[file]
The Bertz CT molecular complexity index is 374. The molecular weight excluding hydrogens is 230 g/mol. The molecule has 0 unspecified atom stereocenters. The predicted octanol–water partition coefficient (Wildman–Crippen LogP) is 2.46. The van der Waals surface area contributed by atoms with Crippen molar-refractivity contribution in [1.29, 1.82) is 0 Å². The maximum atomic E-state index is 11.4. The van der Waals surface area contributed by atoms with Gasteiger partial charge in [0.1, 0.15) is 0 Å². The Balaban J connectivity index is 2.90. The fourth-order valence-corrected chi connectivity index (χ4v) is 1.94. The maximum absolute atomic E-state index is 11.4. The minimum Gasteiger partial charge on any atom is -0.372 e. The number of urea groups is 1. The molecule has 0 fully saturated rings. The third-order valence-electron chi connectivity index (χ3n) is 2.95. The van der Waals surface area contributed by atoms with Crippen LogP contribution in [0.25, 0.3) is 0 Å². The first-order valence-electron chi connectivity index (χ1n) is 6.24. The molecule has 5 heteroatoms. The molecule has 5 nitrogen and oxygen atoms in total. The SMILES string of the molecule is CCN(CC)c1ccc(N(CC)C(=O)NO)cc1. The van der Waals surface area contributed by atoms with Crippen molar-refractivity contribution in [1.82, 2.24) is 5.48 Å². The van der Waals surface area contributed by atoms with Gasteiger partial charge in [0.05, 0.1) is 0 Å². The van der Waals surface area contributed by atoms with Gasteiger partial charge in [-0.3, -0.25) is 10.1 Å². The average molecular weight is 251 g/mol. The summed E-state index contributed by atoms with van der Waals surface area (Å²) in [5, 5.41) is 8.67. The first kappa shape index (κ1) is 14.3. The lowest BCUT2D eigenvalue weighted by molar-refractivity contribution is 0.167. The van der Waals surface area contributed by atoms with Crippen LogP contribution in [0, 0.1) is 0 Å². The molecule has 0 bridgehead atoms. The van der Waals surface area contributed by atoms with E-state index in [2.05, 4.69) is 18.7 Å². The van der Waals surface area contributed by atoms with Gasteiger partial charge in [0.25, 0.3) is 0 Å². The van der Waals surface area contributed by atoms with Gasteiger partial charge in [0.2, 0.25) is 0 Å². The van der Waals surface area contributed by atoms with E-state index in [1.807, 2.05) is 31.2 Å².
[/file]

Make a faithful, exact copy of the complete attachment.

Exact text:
The Bertz CT molecular complexity index is 374. The molecular weight excluding hydrogens is 230 g/mol. The molecule has 0 unspecified atom stereocenters. The predicted octanol–water partition coefficient (Wildman–Crippen LogP) is 2.46. The van der Waals surface area contributed by atoms with Crippen molar-refractivity contribution in [1.29, 1.82) is 0 Å². The maximum atomic E-state index is 11.4. The van der Waals surface area contributed by atoms with Gasteiger partial charge in [0.1, 0.15) is 0 Å². The Balaban J connectivity index is 2.90. The fourth-order valence-corrected chi connectivity index (χ4v) is 1.94. The maximum absolute atomic E-state index is 11.4. The minimum Gasteiger partial charge on any atom is -0.372 e. The number of urea groups is 1. The molecule has 0 fully saturated rings. The third-order valence-electron chi connectivity index (χ3n) is 2.95. The van der Waals surface area contributed by atoms with Crippen LogP contribution in [0.25, 0.3) is 0 Å². The first-order valence-electron chi connectivity index (χ1n) is 6.24. The molecule has 5 heteroatoms. The molecule has 5 nitrogen and oxygen atoms in total. The SMILES string of the molecule is CCN(CC)c1ccc(N(CC)C(=O)NO)cc1. The van der Waals surface area contributed by atoms with Crippen molar-refractivity contribution in [1.82, 2.24) is 5.48 Å². The van der Waals surface area contributed by atoms with Gasteiger partial charge in [0.05, 0.1) is 0 Å². The van der Waals surface area contributed by atoms with Gasteiger partial charge in [-0.3, -0.25) is 10.1 Å². The average molecular weight is 251 g/mol. The summed E-state index contributed by atoms with van der Waals surface area (Å²) in [5, 5.41) is 8.67. The first kappa shape index (κ1) is 14.3. The lowest BCUT2D eigenvalue weighted by molar-refractivity contribution is 0.167. The van der Waals surface area contributed by atoms with Crippen LogP contribution in [0, 0.1) is 0 Å². The molecule has 0 bridgehead atoms. The van der Waals surface area contributed by atoms with E-state index in [2.05, 4.69) is 18.7 Å². The van der Waals surface area contributed by atoms with Gasteiger partial charge in [0.25, 0.3) is 0 Å². The van der Waals surface area contributed by atoms with Gasteiger partial charge in [0.2, 0.25) is 0 Å². The van der Waals surface area contributed by atoms with E-state index in [1.807, 2.05) is 31.2 Å².